Had he stopped during the briefing when the reporter called attention to the ruckus his comments had already caused on social media, mentally recalibrated, and apologized then, the issue would not have a required an in-person apology on a cable network. Had he come out immediately after the briefing, perhaps after looking at the transcript of what he had said, and apologized, he would have saved himself and the White House further embarrassment. Had he not made enemies out of the press so quickly and so regularly, he might have garnered a bit of sympathy from them, but none was to be had. His comments were blood in the water.
What can we learn?
When you misspeak, own it immediately and apologize. Do not make excuses, do not worry about embarrassment, do not worry about anything but your own personal integrity and credibility. Apologize, rapidly.
Next, if you know that your work entails giving a daily briefing, do not alienate the group. If there’s to be a war with the press, let someone in management wage it; your task is effective, honest communication and not to end up on a cable news channel. It’s difficult sometimes not to allow yourself to be goaded into an argument, and if on camera, it’s human nature to want to win the argument. More often the case is that we end up looking like bad-tempered, unprofessional fools.
Third, you cannot trade your own integrity in and assume that of your boss. Your own ethics and values must remain your own, and once compromised, always compromised. If your credibility is continually doubted, even when you tell the truth, no one will take you seriously.
Fourth, do not “double-down.” If we learned anything at all last week from United Airlines, it’s to never “double-down.” When everyone has a cell phone camera out, taking a video of police dragging a paying customer off a flight-regardless of the fine print-you will never win the public relations war. United, like Spicer, simply dug the hole deeper, and it took days for a responsible response from its CEO. We’ve all heard the adage that there’s no such thing as a microphone that’s off, arguably there’s also no such thing as a private email, especially when scandal is concerned. Own the “sin” and repent, quickly.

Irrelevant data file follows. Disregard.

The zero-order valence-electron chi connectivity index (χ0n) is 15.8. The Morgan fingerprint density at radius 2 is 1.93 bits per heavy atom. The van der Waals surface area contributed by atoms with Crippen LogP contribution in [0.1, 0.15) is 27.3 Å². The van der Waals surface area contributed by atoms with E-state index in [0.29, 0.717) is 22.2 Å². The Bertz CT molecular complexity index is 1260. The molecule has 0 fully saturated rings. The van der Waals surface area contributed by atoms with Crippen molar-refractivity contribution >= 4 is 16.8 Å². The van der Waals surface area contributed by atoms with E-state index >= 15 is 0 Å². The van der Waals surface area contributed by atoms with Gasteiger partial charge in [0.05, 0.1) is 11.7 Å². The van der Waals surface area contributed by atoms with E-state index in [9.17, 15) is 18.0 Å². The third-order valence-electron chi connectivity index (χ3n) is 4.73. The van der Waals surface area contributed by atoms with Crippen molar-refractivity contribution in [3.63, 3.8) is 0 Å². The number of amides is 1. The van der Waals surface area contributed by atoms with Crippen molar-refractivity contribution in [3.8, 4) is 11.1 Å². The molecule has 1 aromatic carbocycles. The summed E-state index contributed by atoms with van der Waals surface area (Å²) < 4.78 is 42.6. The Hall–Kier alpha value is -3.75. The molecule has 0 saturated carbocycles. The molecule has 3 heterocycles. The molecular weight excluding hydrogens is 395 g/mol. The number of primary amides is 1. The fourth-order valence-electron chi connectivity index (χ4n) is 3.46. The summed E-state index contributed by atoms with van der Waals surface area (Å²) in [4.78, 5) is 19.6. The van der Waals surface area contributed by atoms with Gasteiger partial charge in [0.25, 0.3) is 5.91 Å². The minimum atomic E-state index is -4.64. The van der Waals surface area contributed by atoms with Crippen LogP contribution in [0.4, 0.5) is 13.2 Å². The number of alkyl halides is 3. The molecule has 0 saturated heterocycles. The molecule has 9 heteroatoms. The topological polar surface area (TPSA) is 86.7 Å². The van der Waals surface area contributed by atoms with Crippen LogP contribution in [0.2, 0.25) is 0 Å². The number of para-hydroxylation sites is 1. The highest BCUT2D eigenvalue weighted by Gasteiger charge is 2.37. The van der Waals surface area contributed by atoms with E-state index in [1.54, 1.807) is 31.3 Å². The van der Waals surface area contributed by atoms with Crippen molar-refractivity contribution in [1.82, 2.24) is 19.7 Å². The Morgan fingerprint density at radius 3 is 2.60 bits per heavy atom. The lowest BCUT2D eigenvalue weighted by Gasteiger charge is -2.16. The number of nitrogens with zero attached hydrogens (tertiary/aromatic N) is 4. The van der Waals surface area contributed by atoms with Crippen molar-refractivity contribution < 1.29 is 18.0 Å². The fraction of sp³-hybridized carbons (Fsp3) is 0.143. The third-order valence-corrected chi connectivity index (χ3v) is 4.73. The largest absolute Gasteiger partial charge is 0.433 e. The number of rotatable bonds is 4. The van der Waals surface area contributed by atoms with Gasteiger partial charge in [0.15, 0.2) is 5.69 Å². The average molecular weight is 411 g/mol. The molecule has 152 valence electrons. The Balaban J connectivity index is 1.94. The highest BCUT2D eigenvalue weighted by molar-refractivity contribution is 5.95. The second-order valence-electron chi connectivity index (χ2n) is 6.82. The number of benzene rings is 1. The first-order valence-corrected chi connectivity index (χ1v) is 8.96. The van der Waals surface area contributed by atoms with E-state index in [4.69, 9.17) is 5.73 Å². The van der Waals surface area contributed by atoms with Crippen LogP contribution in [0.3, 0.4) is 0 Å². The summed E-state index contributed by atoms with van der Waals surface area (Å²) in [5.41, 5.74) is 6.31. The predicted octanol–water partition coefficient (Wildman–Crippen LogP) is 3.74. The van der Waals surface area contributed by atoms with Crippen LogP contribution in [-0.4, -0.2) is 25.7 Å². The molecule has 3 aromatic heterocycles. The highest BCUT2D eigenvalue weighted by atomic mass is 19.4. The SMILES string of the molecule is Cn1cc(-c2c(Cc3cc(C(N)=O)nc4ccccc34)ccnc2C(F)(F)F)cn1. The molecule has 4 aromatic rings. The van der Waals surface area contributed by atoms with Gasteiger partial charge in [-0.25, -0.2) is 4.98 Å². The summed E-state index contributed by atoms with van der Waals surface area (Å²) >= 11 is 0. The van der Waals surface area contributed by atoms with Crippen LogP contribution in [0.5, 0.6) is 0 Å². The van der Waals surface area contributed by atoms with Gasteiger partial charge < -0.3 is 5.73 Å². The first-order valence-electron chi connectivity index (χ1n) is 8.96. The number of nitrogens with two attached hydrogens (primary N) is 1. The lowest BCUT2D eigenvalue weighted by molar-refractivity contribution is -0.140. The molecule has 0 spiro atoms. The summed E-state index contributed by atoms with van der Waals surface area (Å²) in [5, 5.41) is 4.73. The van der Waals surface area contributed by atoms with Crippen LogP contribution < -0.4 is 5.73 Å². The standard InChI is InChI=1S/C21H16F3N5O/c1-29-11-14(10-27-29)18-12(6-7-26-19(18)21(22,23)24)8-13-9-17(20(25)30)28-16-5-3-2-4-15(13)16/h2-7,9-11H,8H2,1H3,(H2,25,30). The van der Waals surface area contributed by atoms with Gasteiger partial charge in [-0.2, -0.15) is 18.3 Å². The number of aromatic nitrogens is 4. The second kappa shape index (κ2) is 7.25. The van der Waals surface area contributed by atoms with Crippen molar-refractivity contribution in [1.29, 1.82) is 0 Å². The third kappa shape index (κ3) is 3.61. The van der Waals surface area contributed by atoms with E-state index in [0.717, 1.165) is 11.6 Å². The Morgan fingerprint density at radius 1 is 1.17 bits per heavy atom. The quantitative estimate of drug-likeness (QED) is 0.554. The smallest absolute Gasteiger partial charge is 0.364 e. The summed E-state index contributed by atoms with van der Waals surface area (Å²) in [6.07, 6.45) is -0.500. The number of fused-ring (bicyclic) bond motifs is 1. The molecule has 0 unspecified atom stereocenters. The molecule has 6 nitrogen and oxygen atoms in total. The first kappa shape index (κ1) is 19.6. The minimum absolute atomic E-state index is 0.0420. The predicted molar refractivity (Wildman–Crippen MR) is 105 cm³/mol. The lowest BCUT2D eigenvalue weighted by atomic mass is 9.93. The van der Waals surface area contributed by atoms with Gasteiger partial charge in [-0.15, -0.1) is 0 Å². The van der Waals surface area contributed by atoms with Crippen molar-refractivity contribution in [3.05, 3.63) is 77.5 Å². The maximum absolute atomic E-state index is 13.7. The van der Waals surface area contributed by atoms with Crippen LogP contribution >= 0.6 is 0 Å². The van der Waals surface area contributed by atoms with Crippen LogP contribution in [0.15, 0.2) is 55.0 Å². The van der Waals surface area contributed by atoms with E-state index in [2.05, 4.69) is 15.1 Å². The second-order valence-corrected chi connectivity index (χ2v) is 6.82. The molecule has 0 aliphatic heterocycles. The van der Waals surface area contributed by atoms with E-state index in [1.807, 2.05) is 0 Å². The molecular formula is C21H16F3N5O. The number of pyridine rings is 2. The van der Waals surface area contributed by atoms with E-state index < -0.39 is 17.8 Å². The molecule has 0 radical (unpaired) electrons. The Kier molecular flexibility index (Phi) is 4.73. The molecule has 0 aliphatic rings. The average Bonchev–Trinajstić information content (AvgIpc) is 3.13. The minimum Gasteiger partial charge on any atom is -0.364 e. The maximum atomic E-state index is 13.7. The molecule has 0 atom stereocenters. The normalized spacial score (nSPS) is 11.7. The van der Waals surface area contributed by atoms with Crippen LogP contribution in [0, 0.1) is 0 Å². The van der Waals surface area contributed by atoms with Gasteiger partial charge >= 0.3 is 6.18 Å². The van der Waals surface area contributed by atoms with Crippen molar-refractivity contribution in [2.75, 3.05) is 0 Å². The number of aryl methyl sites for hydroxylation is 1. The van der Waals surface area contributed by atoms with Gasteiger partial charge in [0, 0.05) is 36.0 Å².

Finally, as a communication professional, never take the art of communication for granted. Words matter. Context matters. Effective communication is an art that must be practiced daily, and we learn through our mistakes-and that’s what important: to learn from the mistake, to grow from the mistake, and in the end, to allow the mistake to make you into a better communications professional.
We currently live in a world where communication is going to become more and more important. We have a president who seeks to reinvent facts in his own image, which makes the role of the communication professional more important, particularly in the realm of journalism. Whether we acknowledge it or not, we need communication professionals who have a sense of integrity, who are committed to the truth-the objective, factual truth, not the “truth” we might wish-and who can communicate that truth effectively.
We will make mistakes, but we must own them. Acknowledge them, “repent” of them and grow from them. But we must never, ever allow the truth to be compromised.